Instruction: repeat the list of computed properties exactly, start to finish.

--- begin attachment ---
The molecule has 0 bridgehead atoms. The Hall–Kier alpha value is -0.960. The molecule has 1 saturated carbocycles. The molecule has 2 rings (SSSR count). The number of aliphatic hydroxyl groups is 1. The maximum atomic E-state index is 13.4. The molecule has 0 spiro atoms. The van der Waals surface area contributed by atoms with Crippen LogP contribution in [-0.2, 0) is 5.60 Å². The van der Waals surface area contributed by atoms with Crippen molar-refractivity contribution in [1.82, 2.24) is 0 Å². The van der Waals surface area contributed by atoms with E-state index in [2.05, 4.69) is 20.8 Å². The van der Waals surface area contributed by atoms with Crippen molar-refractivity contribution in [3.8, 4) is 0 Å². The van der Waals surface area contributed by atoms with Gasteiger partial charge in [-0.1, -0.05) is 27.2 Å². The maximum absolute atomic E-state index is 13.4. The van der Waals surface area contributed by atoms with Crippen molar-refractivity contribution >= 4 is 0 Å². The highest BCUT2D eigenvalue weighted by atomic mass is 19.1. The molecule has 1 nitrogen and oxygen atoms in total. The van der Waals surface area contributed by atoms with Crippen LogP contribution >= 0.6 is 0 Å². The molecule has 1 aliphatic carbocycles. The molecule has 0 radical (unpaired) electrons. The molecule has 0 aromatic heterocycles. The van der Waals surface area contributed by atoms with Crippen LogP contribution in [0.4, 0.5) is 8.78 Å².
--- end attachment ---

The molecule has 0 bridgehead atoms. The Hall–Kier alpha value is -0.960. The molecule has 1 saturated carbocycles. The molecule has 2 rings (SSSR count). The number of aliphatic hydroxyl groups is 1. The maximum atomic E-state index is 13.4. The molecule has 0 spiro atoms. The van der Waals surface area contributed by atoms with Crippen LogP contribution in [-0.2, 0) is 5.60 Å². The van der Waals surface area contributed by atoms with Crippen molar-refractivity contribution in [1.82, 2.24) is 0 Å². The van der Waals surface area contributed by atoms with E-state index in [2.05, 4.69) is 20.8 Å². The van der Waals surface area contributed by atoms with Crippen molar-refractivity contribution in [3.8, 4) is 0 Å². The van der Waals surface area contributed by atoms with Gasteiger partial charge in [-0.1, -0.05) is 27.2 Å². The maximum absolute atomic E-state index is 13.4. The van der Waals surface area contributed by atoms with Crippen molar-refractivity contribution >= 4 is 0 Å². The highest BCUT2D eigenvalue weighted by atomic mass is 19.1. The molecule has 1 nitrogen and oxygen atoms in total. The van der Waals surface area contributed by atoms with Crippen LogP contribution >= 0.6 is 0 Å². The molecule has 1 aliphatic carbocycles. The molecule has 0 radical (unpaired) electrons. The molecule has 0 aromatic heterocycles. The van der Waals surface area contributed by atoms with Crippen LogP contribution in [0.4, 0.5) is 8.78 Å².